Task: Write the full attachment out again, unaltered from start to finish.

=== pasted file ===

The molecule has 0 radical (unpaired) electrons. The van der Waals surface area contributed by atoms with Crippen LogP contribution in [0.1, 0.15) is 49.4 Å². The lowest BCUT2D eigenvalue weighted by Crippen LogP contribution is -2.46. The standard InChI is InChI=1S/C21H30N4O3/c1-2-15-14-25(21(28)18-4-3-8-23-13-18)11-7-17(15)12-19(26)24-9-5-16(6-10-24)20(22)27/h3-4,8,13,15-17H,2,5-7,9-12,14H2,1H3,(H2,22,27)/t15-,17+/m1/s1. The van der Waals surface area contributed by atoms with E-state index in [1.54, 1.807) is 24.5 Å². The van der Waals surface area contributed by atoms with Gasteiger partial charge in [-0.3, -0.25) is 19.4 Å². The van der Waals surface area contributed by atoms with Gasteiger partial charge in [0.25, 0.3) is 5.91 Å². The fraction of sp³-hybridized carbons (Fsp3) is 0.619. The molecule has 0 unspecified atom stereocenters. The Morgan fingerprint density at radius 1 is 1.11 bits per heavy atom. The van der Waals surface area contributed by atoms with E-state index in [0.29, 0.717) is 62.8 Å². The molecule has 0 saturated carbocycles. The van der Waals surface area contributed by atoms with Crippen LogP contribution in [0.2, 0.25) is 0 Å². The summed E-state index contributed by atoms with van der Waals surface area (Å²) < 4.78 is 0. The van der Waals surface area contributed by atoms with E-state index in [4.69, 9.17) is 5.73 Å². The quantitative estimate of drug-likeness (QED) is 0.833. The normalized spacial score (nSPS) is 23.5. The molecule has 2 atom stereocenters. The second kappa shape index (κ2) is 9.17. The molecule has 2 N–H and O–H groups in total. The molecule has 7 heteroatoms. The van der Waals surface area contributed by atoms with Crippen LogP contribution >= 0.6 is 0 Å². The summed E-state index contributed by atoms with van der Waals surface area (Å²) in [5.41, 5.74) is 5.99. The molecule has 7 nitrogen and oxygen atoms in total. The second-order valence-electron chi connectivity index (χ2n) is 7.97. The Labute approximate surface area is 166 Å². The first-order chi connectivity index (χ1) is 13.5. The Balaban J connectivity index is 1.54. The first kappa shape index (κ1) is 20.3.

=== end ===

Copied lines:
The molecule has 0 radical (unpaired) electrons. The van der Waals surface area contributed by atoms with Crippen LogP contribution in [0.1, 0.15) is 49.4 Å². The lowest BCUT2D eigenvalue weighted by Crippen LogP contribution is -2.46. The standard InChI is InChI=1S/C21H30N4O3/c1-2-15-14-25(21(28)18-4-3-8-23-13-18)11-7-17(15)12-19(26)24-9-5-16(6-10-24)20(22)27/h3-4,8,13,15-17H,2,5-7,9-12,14H2,1H3,(H2,22,27)/t15-,17+/m1/s1. The van der Waals surface area contributed by atoms with E-state index in [1.54, 1.807) is 24.5 Å². The van der Waals surface area contributed by atoms with Gasteiger partial charge in [-0.3, -0.25) is 19.4 Å². The van der Waals surface area contributed by atoms with Gasteiger partial charge in [0.25, 0.3) is 5.91 Å². The fraction of sp³-hybridized carbons (Fsp3) is 0.619. The molecule has 0 unspecified atom stereocenters. The Morgan fingerprint density at radius 1 is 1.11 bits per heavy atom. The van der Waals surface area contributed by atoms with E-state index in [0.29, 0.717) is 62.8 Å². The molecule has 0 saturated carbocycles. The van der Waals surface area contributed by atoms with Crippen LogP contribution in [0.2, 0.25) is 0 Å². The summed E-state index contributed by atoms with van der Waals surface area (Å²) < 4.78 is 0. The van der Waals surface area contributed by atoms with E-state index in [4.69, 9.17) is 5.73 Å². The quantitative estimate of drug-likeness (QED) is 0.833. The normalized spacial score (nSPS) is 23.5. The molecule has 2 atom stereocenters. The second kappa shape index (κ2) is 9.17. The molecule has 2 N–H and O–H groups in total. The molecule has 7 heteroatoms. The van der Waals surface area contributed by atoms with Crippen LogP contribution >= 0.6 is 0 Å². The summed E-state index contributed by atoms with van der Waals surface area (Å²) in [5.41, 5.74) is 5.99. The molecule has 7 nitrogen and oxygen atoms in total. The second-order valence-electron chi connectivity index (χ2n) is 7.97. The Labute approximate surface area is 166 Å². The first-order chi connectivity index (χ1) is 13.5. The Balaban J connectivity index is 1.54. The first kappa shape index (κ1) is 20.3.